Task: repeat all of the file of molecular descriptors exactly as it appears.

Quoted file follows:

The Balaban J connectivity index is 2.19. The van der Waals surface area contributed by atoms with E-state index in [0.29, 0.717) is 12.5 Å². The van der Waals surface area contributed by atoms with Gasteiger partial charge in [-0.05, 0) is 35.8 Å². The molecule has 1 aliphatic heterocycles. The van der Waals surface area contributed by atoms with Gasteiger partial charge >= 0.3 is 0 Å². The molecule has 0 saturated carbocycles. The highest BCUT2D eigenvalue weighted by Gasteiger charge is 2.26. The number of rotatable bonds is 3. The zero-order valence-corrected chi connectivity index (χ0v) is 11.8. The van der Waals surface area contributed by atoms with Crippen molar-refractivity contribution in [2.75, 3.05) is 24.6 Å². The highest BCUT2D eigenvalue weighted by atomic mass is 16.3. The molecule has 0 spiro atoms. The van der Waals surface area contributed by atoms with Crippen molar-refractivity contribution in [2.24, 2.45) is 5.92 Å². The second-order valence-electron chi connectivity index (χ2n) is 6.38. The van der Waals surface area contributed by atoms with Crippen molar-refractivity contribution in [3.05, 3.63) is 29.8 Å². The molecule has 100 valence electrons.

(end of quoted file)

The Balaban J connectivity index is 2.19. The van der Waals surface area contributed by atoms with E-state index in [0.29, 0.717) is 12.5 Å². The van der Waals surface area contributed by atoms with Gasteiger partial charge in [-0.05, 0) is 35.8 Å². The molecule has 1 aliphatic heterocycles. The van der Waals surface area contributed by atoms with Gasteiger partial charge >= 0.3 is 0 Å². The molecule has 0 saturated carbocycles. The highest BCUT2D eigenvalue weighted by Gasteiger charge is 2.26. The number of rotatable bonds is 3. The zero-order valence-corrected chi connectivity index (χ0v) is 11.8. The van der Waals surface area contributed by atoms with Crippen molar-refractivity contribution in [2.75, 3.05) is 24.6 Å². The highest BCUT2D eigenvalue weighted by atomic mass is 16.3. The molecule has 0 spiro atoms. The van der Waals surface area contributed by atoms with Crippen molar-refractivity contribution in [2.24, 2.45) is 5.92 Å². The second-order valence-electron chi connectivity index (χ2n) is 6.38. The van der Waals surface area contributed by atoms with Crippen molar-refractivity contribution in [3.05, 3.63) is 29.8 Å². The molecule has 100 valence electrons.